Friday, August 17, 2012

Hauser's Law

An interesting observation by W. Kurt Hauser, an investment economist who 15 years ago pointed out a surprising fact: the federal revenue from taxes in the U.S. has been remarkably constant at 19.5%-- give or take a couple percent-- of GDP each year since 1950. This is despite substantial increases and decreases in the top tax rates, which ranged from 91% to 35%.


When the top marginal tax rate is 90%, the government takes in 19.5% of GDP. When the top marginal tax rate is 28%, the government takes in 19.5% of GDP.

What Hauser's law means is that raising or lowering taxes at the federal level has no impact on federal tax revenue. When taxes are raised, people find ways to not pay taxes. When taxes are lowered, people pay more taxes. In the end, it's a wash.

What does influence federal tax revenue is the GDP. Nineteen-point-five percent of a bigger pie is more federal revenue. A vibrant economy brings in more tax revenue.

The government does better when, and only when, the people who work do better. What a surprise.

So how do we increase GDP? Of course, the most effective way to increase economic activity is to cut taxes, which, as Hauser points out with actual data (not just theory), does not alter the percent of GDP the government collects in tax revenues. Increasing economic production by lowering tax rates brings more money into the federal coffers.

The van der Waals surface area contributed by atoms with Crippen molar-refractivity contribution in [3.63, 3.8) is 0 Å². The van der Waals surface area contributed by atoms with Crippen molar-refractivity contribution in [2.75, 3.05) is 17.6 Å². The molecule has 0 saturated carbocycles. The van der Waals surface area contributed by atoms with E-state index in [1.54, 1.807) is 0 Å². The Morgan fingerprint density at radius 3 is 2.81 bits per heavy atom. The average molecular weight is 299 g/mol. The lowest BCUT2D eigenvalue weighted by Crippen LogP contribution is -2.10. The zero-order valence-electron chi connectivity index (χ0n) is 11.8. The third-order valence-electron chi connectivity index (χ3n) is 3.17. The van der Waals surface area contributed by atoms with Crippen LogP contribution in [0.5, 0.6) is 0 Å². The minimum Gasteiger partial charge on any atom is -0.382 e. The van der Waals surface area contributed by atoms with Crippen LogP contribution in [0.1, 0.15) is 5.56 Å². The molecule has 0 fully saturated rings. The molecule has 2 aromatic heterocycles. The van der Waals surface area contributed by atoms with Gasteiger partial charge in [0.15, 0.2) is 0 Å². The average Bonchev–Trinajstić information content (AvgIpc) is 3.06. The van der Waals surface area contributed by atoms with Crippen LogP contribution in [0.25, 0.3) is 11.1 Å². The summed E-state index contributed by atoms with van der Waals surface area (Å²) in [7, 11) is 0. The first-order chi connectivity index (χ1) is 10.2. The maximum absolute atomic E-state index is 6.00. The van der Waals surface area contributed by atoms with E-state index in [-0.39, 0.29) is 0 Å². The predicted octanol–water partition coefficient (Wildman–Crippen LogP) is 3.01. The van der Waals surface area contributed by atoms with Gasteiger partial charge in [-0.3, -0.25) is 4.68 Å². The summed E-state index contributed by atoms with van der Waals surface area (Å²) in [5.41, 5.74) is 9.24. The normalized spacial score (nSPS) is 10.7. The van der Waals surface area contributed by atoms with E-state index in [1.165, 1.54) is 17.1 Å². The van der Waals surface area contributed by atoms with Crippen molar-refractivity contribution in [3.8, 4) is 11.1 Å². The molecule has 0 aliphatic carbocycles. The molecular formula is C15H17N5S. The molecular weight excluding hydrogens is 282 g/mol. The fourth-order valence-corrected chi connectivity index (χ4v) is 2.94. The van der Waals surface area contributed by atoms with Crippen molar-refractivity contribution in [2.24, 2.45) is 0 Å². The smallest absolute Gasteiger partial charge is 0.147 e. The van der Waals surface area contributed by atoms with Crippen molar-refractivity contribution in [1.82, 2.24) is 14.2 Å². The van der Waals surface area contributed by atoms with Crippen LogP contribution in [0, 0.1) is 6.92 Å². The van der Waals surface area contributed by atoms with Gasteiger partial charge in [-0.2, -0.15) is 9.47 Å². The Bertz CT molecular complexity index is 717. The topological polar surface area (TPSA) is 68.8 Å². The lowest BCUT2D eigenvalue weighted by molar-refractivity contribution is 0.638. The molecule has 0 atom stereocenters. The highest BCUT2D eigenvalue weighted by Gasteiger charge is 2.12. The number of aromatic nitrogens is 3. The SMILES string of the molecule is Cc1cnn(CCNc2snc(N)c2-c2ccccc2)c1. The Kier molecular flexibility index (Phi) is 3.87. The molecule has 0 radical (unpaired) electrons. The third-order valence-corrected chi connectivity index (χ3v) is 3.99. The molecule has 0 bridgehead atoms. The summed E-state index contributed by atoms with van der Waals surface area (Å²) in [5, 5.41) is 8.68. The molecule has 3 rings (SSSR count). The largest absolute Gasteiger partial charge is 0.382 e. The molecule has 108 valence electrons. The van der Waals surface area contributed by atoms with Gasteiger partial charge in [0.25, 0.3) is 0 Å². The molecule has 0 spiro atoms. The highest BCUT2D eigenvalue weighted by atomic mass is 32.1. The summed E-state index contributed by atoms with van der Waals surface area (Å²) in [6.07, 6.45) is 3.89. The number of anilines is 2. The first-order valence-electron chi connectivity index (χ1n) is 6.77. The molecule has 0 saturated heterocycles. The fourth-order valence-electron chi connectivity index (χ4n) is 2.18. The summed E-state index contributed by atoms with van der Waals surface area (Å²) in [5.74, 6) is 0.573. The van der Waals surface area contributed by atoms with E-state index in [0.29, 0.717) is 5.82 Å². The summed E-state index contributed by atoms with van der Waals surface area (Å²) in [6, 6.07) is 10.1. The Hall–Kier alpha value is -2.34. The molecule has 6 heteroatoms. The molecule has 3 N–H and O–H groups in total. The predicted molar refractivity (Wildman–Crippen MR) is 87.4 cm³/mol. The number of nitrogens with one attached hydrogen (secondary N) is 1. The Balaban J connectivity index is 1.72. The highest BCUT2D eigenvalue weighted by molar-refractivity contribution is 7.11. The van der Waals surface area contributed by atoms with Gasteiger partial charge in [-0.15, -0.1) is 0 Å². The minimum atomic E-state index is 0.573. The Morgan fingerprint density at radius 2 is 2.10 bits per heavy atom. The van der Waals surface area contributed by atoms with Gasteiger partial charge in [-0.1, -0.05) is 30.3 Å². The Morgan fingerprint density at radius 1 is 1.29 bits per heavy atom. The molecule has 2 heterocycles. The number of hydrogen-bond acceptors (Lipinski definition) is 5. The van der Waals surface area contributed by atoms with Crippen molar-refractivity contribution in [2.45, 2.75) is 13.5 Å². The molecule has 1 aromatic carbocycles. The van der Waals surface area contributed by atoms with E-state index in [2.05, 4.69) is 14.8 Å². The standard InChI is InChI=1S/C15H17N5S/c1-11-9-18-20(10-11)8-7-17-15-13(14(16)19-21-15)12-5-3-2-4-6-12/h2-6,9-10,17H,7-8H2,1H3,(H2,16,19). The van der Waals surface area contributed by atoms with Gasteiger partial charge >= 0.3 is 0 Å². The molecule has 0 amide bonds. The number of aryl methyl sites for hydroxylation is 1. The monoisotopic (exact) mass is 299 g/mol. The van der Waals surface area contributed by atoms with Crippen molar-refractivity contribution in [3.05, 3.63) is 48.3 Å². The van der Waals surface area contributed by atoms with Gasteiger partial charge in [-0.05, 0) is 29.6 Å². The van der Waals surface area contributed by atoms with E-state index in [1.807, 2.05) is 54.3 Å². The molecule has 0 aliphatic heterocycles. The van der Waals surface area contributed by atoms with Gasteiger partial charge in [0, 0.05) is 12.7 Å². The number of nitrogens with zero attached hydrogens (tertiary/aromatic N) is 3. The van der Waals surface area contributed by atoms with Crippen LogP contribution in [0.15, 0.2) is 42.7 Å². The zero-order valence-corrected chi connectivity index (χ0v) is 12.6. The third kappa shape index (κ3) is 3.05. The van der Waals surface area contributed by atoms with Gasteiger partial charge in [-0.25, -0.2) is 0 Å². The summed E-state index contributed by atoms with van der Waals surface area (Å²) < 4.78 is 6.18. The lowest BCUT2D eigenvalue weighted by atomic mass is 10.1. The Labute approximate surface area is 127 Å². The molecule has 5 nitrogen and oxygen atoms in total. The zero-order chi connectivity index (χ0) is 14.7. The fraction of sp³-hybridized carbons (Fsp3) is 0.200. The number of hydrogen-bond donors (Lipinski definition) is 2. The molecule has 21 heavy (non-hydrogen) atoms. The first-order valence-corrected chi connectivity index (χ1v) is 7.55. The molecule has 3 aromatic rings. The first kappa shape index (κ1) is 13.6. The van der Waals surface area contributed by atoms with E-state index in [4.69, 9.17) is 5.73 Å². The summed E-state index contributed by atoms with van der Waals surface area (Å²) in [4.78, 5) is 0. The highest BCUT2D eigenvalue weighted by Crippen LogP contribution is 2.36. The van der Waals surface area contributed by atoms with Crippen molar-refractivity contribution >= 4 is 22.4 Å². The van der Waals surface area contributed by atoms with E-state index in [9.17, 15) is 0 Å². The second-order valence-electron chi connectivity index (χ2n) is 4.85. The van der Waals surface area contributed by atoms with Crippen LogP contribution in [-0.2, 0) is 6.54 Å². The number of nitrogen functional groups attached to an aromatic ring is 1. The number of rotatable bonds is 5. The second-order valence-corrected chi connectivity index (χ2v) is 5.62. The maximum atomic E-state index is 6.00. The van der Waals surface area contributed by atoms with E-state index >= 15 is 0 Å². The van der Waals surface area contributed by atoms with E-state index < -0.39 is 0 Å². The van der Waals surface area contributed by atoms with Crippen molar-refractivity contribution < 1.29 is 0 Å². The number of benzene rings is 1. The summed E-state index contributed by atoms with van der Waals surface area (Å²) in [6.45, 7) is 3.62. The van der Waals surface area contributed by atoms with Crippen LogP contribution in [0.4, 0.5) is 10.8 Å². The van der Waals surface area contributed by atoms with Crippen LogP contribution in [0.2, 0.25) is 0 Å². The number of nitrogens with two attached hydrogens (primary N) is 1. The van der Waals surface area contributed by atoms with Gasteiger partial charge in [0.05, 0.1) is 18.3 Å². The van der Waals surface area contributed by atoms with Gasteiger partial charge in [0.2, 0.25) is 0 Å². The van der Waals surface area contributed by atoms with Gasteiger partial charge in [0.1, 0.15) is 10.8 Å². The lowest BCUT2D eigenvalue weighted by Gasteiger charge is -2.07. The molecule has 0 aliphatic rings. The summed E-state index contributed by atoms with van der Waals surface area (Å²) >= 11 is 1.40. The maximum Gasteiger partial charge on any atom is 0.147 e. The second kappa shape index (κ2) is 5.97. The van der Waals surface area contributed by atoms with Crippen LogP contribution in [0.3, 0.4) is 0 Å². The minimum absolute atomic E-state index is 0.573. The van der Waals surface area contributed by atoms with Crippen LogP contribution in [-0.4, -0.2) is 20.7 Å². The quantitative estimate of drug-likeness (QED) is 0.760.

In case you missed it:

Increasing economic production by lowering tax rates brings more money into the federal coffers.

You might ask: why isn't this simple fact-- tax rates don't change the percent of GDP that the government collects in taxes-- widely known? Thank the lefty mainstream media for burying this inconvenient truth. But a recent political event may change just what the MSM can shove down the memory hole.

With Romney's nomination of Paul Ryan, expect Hauser's law fact, and a host of other simple facts, to be at the center of the presidential campaign this year.

This election will be about facts.

28 comments:

  1. Michael,

    Perhaps Hauser's law is true. Perhaps not. It's a rather blunt measure taking the top marginal tax rate in relation to the total tax revenue as a proportion of GDP.

    Almost by definition, the marginal tax on high incomes provides very little of tax revenue anyway, because there are very few people earning such incomes.

    It would be more telling to relate the marginal tax rate on mean or median incomes to tax revenues.

    And anyway, high income earners have already managed to reduce their tax obligations by legal means. Such as taking investment income as capital gains instead of dividends.

    Mitt Romney probably pays a smaller percentage of his income in tax than you do.

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  2. Mike's thesis in this post—increasing economic production by lowering tax rates brings more money into the federal coffers—is an urban legend that has been refuted many times over. Not just by mainstream economists (who burst into laughing when they hear it), but by supply-siders themselves. I have previously cited Bruce Bartlett, an economic advisor in the Reagan administration.